The Colored Museum: The recent, much-publicized face-offs between Latinos and African-Americans over public school issues was a microcosm of the shifting race debate in America. As blacks, browns, reds, and yellows edge closer to enfranchisement, if only because they're beginning to make up the majority of many large American cities, it has become increasingly apparent that various minority groups aren't much more eager to divide the pie than the Anglo majority was. The best art is prophecy, and New York wunderkind big wig George C. Wolfe anticipated the diversity debate within the African-American community with his hilarious satire The Colored Museum. Given its first full-length run in North Texas by Fort Worth's Jubilee Theatre, Wolfe's script takes us on a tour of a museum of 11 black stereotypes (not a few of them homegrown) and their consequences, both in and out of black America. Performances happen Friday, 8:15 p.m.; Saturday, 3:15 p.m. and 8:15 p.m.; and Sunday, 3:15 p.m. through November 16 at 506 Main St., downtown Fort Worth. Tickets are $8-$14. Call (817) 338-4411.
Dracula: A recent Harper's article about transporting Albert Einstein's brain across America in the back of a rental car (ya had to read it) included, as part of its background, the fascinating and lucrative business of licensing dead celebrity images--and prosecuting those who displease the celebrities' estates with unauthorized images. Bela Lugosi Jr. helped start this tempest when he laid claim to some of the profits the Hollywood studio that produced Dracula made from reproducing his father's image. Lugosi Jr. is justly proud of his father's contribution to American cinema, and continues to appear at related public events on behalf of his father. Case in point--Michael Wehrli's world-premiere stage adaptation of Bram Stoker's Dracula. This year is the centennial anniversary of Stoker's novel, and Lugosi has been enticed to add his presence. Performances happen Thursday-Saturday at 8 p.m. through November 2 at The Corner Theatre in DeSoto Town Center, 211 E. Pleasant Run Road, DeSoto. A special performance takes place October 19 at 8 p.m., with a reception honoring Bela Lugosi Jr. Tickets are $10-$12. Call (972) 680-4466.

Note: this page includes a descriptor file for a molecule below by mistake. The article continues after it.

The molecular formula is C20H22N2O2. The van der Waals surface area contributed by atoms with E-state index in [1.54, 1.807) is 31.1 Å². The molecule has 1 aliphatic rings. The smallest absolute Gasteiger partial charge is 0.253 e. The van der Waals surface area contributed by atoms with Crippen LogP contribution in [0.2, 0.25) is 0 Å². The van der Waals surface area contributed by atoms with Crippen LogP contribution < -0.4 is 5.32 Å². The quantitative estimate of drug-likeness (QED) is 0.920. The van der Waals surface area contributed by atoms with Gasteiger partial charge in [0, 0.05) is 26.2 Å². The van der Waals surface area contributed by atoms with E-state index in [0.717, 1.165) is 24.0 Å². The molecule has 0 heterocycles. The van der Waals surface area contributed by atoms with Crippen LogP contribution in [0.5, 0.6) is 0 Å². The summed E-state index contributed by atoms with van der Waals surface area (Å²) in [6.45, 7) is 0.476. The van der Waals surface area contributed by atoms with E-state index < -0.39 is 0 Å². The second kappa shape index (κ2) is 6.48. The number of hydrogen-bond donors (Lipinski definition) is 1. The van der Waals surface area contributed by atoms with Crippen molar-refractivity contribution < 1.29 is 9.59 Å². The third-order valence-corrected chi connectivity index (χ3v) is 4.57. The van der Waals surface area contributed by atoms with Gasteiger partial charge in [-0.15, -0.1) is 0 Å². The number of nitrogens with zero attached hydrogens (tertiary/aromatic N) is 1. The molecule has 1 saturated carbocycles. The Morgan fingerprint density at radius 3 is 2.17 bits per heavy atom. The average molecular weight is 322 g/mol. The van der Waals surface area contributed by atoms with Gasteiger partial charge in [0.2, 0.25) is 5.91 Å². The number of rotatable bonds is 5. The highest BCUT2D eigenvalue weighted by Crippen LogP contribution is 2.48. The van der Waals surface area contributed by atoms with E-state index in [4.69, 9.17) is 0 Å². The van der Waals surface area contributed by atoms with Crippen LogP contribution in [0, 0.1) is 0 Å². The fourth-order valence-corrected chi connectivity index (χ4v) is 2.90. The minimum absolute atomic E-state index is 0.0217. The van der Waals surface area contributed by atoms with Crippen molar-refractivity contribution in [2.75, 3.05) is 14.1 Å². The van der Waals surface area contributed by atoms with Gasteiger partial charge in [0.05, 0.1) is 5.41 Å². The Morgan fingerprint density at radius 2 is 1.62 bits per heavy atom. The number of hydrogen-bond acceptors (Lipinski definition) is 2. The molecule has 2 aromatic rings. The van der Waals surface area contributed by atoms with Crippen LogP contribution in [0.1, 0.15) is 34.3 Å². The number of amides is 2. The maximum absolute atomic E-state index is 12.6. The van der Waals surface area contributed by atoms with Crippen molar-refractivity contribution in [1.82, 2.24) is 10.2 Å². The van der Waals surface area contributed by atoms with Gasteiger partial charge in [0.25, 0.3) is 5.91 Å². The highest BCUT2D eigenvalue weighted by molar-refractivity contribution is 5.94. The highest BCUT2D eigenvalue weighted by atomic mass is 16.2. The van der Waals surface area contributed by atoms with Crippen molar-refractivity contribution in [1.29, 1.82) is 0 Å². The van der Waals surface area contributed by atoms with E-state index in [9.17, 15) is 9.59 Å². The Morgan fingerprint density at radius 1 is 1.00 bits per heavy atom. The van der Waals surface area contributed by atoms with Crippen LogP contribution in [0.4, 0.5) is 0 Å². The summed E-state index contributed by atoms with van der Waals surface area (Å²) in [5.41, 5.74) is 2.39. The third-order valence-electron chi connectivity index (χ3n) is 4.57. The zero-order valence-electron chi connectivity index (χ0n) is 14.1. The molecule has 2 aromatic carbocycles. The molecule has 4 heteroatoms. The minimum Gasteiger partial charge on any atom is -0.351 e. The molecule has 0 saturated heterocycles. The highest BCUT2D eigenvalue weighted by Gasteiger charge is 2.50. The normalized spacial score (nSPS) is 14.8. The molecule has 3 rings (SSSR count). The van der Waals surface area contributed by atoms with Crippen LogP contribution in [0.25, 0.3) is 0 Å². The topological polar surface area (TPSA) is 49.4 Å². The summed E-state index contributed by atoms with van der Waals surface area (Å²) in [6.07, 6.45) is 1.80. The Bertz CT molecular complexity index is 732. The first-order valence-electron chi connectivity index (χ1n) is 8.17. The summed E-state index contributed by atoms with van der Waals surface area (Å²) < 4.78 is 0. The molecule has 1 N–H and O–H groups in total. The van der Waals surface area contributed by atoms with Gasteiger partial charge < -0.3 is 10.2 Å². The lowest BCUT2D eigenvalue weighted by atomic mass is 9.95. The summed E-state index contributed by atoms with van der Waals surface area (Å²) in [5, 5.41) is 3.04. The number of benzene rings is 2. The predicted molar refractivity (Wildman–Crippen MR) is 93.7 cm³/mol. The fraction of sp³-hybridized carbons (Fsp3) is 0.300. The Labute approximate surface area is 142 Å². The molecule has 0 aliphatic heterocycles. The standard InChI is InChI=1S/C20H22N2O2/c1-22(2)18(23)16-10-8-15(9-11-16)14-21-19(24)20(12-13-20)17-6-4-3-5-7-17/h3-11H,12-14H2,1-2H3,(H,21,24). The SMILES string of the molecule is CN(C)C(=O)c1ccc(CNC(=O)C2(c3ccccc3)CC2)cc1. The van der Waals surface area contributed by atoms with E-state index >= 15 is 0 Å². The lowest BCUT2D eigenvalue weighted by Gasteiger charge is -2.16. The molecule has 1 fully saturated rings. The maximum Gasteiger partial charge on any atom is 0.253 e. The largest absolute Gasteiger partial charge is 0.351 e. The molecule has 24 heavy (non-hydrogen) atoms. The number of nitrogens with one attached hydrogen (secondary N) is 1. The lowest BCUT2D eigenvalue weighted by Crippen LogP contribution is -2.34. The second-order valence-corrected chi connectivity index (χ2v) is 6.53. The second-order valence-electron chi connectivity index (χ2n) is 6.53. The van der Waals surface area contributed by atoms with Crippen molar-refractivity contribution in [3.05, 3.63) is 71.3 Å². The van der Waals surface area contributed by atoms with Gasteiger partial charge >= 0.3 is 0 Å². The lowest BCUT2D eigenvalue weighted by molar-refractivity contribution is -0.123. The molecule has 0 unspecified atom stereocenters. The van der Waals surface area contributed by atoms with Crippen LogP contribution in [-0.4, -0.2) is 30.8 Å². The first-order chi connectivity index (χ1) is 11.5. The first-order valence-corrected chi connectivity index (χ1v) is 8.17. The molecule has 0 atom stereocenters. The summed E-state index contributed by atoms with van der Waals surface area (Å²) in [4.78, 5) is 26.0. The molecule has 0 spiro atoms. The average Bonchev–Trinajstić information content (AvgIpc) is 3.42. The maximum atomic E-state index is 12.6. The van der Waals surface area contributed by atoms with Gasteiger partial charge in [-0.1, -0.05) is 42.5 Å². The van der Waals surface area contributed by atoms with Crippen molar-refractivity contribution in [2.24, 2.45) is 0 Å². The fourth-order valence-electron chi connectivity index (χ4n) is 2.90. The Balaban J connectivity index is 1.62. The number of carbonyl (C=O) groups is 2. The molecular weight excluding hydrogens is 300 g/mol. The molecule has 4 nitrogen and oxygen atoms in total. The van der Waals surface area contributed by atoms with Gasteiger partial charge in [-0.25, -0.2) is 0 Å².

Myron Wood: Inner Light: Myron Gilmore Wood intended to study piano at the Yale Graduate School of Music when he was a young man, but the 76-year-old's plans took a dramatic turn southward when he saw "the diamond-hard light" of the Southwest. After that, working under the influence of pioneers like Edward Weston and Roy Emerson Stryker, Wood emerged as the imagemaker of the natural contours of states such as Arizona and New Mexico. Photographic Archives Gallery is the Dallas stop for a national touring exhibit entitled Myron Wood: Inner Light. The show offers a retrospective of 50 photos--many of them personally selected by Wood--that span the years 1959-1980. The show opens with a reception October 18, 7-9:30 p.m., and runs through January 4 at the Photographic Archives Gallery, 5117 W. Lovers Lane. Call (214) 352-3166.
Cassio Vasconcellos: Photographs Do Not Bend brings Dallas a U.S. premiere--the first American solo exhibition by the Brazilian photographer Cassio Vasconcellos. He is critically lauded in Europe, but in America, Vasconcellos, like many other South American artists, is either overlooked or swallowed into the faceless blob known as "multiculturalism." Through his manipulation of photographic processes, Vasconcellos' portraits often resemble paintings--he applies photographic developer with various fibers, mashes different perspectives together, and generally nudges viewers into an entirely different attitude toward objects and scenes we normally take for granted. Vasconcellos' show opens October 17 and runs through November 29, with a reception scheduled for the artist November 7 from 6 to 8 p.m. Photographs Do Not Bend is located at 3115 Routh St. Call (214) 969-1852.
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